A spokesperson for Juul Labs said the company remains committed to earning the public trust and working with officials to deter underage use and to move adults who use traditional cigarettes to vapor alternatives. And the company has taken steps to prevent underage customers from using its products.
'I had no clue what I was inhaling'
Health officials and teenagers who'd struggled to quit vaping said e-cigarette companies had advertised the product in a way that made teenagers believe it was safer than other drugs and that wouldn't cause damage as combustible cigarettes do. And that resulted in the uptick in nicotine addiction among Minnesota teens.
"I had no clue what was inside of it. I had no clue what I was inhaling," Claire Hering, a junior at Hopkins High School who'd recently quit after two years using vaping products, said. "When I initially hit my first vape I was told it was nothing, it was better than a cigarette, it was better than most drugs. That's always what I heard and that wasn't the case for me."
Walz's administration in reaction to the growing crisis of nicotine addiction among young people who vape has launched a broader public education campaign around the potential dangers of using e-cigarettes and other vaping products. And in October, the DFL governor, along with state education and health officials, held a series of conversations with students in schools around the state.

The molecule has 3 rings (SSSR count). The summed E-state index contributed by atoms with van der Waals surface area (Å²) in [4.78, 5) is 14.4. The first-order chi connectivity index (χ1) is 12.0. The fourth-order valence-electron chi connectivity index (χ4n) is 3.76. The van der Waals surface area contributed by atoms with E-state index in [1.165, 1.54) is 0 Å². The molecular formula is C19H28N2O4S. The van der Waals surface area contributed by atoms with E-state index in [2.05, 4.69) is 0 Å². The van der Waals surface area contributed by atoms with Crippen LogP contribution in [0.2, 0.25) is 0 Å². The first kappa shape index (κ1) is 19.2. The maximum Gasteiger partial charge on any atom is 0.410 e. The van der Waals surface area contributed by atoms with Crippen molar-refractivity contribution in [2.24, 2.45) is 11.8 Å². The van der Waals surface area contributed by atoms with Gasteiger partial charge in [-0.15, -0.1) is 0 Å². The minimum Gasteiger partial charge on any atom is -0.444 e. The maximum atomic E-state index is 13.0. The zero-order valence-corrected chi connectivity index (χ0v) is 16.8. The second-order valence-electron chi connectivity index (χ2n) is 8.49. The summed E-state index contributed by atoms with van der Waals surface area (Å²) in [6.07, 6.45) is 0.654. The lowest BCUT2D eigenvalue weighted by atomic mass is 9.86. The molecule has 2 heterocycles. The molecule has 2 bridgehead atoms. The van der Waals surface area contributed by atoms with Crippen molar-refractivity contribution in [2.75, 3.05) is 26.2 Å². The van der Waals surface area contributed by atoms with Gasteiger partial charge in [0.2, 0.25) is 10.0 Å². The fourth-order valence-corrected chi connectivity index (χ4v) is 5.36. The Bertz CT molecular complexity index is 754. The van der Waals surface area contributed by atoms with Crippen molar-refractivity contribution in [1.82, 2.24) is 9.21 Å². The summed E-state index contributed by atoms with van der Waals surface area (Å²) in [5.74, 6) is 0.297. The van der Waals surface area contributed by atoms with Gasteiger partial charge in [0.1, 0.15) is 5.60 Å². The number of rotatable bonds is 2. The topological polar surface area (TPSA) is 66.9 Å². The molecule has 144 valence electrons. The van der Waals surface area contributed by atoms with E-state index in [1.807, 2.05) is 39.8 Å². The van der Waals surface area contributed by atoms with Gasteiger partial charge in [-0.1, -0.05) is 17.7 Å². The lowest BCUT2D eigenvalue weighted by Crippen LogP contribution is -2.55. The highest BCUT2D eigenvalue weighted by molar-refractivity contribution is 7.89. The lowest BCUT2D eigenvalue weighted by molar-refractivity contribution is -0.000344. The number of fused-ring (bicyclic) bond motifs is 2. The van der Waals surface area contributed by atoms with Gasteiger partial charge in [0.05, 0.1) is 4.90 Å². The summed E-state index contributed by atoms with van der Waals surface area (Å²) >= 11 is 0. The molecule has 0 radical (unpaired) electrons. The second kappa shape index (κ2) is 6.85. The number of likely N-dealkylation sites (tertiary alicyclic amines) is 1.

And in the run-up to the 2020 legislative session, lawmakers on both sides of the political aisle have floated ideas to curb the use of e-cigarettes among teens. Legislators have said they'll take up proposals to raise the legal age to buy tobacco and nicotine products to 21, outlaw flavored nicotine products and ban online sales of vaping products.
But some have said lawmakers should wait to outlaw products until the science around vaping-related injuries more clearly explains what has caused lung injuries, and in some cases, deaths associated with e-cigarettes and vaping.
Scientists have yet to confirm what spurs dangerous lung injuries associated with vaping. But recent studies point to a possible connection between the use of illicit THC vaping liquids containing the chemical vitamin E acetate, which is used in some liquids or cartridges to thicken or dilute the products and injuries.
The Minnesota Department of Health last week released a study published by the Centers for Disease Control and Prevention reporting that 11 of 12 Minnesotans with vaping-related lung injuries used illicit THC cartridges that tested positive for vitamin E acetate. And newer THC vaping products tested consistently contained the synthetic form of vitamin E, the study found, whereas older varieties didn't.
Nationally, the Centers for Disease Control and Prevention reported 2,290 cases and 47 deaths attributed to the vaping illness as of Nov. 20.
The CDC continues to recommend e-cigarette users stop using their devices, whether they contain nicotine or THC.
Forum News Service health reporter Jeremy Fugleberg contributed to this report.